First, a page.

Companies are unable to produce enough traffic for mobile advertising to earn a profit.
There are numerous benefits to the user in a mobile web strategy, beyond financial gain. Having helpful information and services available to consumers in the mobile context can be used to boost foot traffic to a physical location, increase sales leads, boost brand awareness, and the list goes on. But for the sake of argument, let’s say that you want to make a return on your mobile investment—what do you do?
In this chapter, I discuss three approaches to making money in mobile technology—specifically, on the mobile web. However, I should warn you first that there is no perfect formula. In fact, if I had a foolproof answer here, I would most likely be sitting on a beach someplace and not writing a book. How to make money in mobile is an age-old question and one that the entire mobile community has struggled with for over a decade.
Obviously, there are several models that work; otherwise, mobile data wouldn’t be that $70-billion piece of the trillion-dollar pie. It is about finding the right model for your business and for your users. And in my experience, it has taken a little luck and good timing.
As discussed in Chapter 2, The Mobile Ecosystem, the operator is at the center of the entire mobile ecosystem. For better or worse, everyone—even the device makers—have to play by the operator’s rules. Every aspect of the industry is guided by its influence. If you are lucky, you will never need to work with an operator at all, but in the right situations, the operator can be an ally and a mutually beneficial friend.
Operators can publish your content to their portal, promote it to their users, and provide a variety of billing and technical services that are often needed. The mobile content trifecta—ringtones, wallpapers, and games—makes up the majority of revenue in this area. For all other content, it can be a struggle to get a new site into the portal. But if you can show how your site can improve their bottom line, it is certainly possible.
Working with operators is easily the most common means of making money in mobile. Let’s start by understanding some of the key terms and concepts that come up when talking to an operator.
For nonsmartphone devices, it all starts with the operator portal, also referred to as the deck, which is the default site that is loaded when a mobile web browser is started (see Figure 14.2, “The Vodafone deck”). It is analogous to the start page or home page that you see when you launch a web browser, but it is provided by your operator. The origin of this term comes from Hypercard and from the later WML development used to create mobile portals. Both languages use the “card” metaphor to denote different pages within a “deck” or site.
The deck is often positioned by the operator as a “walled garden,” meaning that you have everything you could possibly need, but you can’t leave. On most mobile web browsers, you can, in fact, leave by just entering a URL into your browser, but some operators intentionally hide that function in mobile web browsers provisioned to their network to try to keep the user in their deck.
The deck is the core of the mobile content business; the majority of users browse and purchase mobile content such as ringtones, videos, applications, or games on their device. In addition to their premium content, operators usually include news and information services to attract customers to their deck.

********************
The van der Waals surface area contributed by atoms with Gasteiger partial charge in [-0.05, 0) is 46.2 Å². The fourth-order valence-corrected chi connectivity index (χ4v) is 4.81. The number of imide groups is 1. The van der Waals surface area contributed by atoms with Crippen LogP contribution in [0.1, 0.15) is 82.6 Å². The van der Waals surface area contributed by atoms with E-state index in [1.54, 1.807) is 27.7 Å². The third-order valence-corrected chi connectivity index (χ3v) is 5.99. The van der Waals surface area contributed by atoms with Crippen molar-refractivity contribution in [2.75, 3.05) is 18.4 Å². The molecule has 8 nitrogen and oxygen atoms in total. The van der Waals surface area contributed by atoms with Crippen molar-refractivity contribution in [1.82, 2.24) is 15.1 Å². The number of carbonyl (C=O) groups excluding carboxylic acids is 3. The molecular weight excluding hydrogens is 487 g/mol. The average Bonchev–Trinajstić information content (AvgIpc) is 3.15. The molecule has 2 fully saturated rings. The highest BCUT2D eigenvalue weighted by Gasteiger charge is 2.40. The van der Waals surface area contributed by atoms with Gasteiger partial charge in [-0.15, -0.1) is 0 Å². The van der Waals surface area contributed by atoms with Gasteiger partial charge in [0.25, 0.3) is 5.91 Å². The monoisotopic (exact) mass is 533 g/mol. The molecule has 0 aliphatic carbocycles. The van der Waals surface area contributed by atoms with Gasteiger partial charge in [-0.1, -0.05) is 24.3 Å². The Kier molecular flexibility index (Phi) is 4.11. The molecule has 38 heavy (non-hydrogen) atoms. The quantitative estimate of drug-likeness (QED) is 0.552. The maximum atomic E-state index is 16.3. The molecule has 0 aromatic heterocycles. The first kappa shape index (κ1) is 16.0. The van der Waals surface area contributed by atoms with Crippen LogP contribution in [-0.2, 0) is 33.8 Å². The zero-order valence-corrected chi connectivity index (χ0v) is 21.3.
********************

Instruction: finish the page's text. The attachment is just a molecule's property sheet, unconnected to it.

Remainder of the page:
There can be enormous benefits to working “on deck,” as it’s known, or being linked to from the operator-provided device portal. Trying to develop and promote a mobile website, application, or piece of content is hard work. Although the mobile market itself is vast, building exposure and turning that into a measurable metric of success is quite difficult.
Getting your content onto the deck is your basic “stronger together than we are apart” strategy. By pooling resources and providing consumers a storefront of variety that suits their needs and tastes, the deck becomes an easy place to start getting content for your device.
Any website that is listed on the operator deck goes through a rigorous feedback and approval process, most often for downloadable content sites for ringtones, images, or games. Starting with the first site maps and wireframes, the operator reviews your work and provides feedback about how to optimize the experience.
Although it can be extremely frustrating to jump through these hoops, the operator does this for the benefit of your mutual customers. The operator’s goal is to reduce problems that lead to support requests, refunds, and lost sales, which is also your goal.
The greatest benefit of the deck is the increased exposure that a promoted central marketplace provides. Remember that nearly every nonsmartphone device that opens a web browser is taken to the operator deck. It is where they start an Internet session. A well-placed item on the operator deck will see millions of views per day. Generating the amount of traffic a deck item receives in a single hour might otherwise take you months or even years to achieve. Most businesses will likely never be able to promote their mobile products on a bigger stage than the operator deck.
Good placement on a deck can equal massive exposure to a product. Top or featured titles, referred to as “deck placement,” can see views an order of magnitude higher than the product right beneath it. In other words, if the top application is viewed or downloaded 10,000 times a day, then the application listed 10 down might be downloaded only 100 times a day. Another 10 down and it might have only 10 or fewer views. Top deck placement is determined one of two ways: through sales or through negotiation with the operator. If you are able to negotiate a good deck placement deal, then you may be featured, or temporarily placed at the top of the deck to help build exposure. Think of it like your search engine ranking, but based on sales and not relevance.